Sprague, Frank

Sprague, Frank (Julian)

(1857–1934) electrical engineer, inventor; born in Milford, Conn. He developed an interest in electricity while a cadet at the U.S. Naval Academy. As a junior naval officer (1878–83), Sprague experimented with various types of dynamos and motors. He resigned from the Navy to become an assistant to Thomas Edison in 1883 and formed the Sprague Electric Railway and Motor Company the following year. In 1887 he installed the nation's first electric trolley system in Richmond, Va., for which he has been called "the father of electric railway traction." He sold this company to Edison in 1892 and established a concern that manufactured electric elevators, selling it in turn to Otis Elevator Company. He perfected a control system for multiunit trains in 1895, using this as a basis for an automatic train control system he developed. In his later years he produced electric motors for small tools and appliances and coinvented the third rail for electrified rail lines. He served as chairman of committees on shipbuilding and electricity for the Naval Consulting Board during World War I.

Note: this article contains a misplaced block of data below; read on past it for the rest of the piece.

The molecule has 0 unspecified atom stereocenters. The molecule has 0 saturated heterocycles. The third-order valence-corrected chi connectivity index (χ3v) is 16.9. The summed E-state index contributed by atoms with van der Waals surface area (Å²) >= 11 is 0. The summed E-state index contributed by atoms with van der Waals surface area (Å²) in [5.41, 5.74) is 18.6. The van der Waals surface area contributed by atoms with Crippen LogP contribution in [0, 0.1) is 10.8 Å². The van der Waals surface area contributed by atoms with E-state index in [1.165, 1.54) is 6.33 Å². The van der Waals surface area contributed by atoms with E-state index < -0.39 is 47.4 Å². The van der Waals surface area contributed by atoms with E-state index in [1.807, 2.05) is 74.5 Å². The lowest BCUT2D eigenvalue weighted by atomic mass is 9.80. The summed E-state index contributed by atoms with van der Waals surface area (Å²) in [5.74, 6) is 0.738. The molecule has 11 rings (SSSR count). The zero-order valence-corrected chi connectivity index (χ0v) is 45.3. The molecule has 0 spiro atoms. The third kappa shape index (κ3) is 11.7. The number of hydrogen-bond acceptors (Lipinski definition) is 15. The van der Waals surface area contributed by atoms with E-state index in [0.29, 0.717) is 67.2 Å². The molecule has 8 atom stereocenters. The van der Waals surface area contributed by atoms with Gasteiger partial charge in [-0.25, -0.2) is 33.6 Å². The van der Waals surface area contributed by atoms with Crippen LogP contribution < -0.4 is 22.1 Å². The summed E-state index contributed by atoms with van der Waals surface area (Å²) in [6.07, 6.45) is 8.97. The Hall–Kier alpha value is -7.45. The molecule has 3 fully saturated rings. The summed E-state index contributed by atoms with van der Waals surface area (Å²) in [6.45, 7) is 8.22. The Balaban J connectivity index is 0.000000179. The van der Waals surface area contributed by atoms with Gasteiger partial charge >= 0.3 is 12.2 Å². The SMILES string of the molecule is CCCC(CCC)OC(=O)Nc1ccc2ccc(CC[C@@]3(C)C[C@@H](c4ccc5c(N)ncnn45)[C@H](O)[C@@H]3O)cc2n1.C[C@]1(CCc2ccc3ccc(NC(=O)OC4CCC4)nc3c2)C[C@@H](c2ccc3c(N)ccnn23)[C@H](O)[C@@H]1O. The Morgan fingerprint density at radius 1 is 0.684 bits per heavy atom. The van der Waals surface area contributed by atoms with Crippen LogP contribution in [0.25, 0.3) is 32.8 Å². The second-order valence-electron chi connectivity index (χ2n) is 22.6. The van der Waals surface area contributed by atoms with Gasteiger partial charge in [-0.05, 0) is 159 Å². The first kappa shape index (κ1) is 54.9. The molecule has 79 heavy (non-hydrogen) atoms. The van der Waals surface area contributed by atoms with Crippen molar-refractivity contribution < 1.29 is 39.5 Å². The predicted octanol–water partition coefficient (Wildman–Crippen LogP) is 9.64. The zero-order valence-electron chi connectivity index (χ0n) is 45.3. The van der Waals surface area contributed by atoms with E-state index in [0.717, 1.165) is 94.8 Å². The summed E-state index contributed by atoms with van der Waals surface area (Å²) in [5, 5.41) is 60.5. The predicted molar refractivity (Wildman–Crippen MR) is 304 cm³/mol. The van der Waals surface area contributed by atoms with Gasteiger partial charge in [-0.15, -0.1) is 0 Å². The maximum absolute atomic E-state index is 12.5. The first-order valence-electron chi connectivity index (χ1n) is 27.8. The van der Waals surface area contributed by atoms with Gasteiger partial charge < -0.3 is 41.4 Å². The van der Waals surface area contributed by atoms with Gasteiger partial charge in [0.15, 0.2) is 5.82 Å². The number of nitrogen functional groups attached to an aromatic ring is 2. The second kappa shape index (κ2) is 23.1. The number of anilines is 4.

The Cambridge Dictionary of American Biography, by John S. Bowman. Copyright © Cambridge University Press 1995. Reproduced with permission.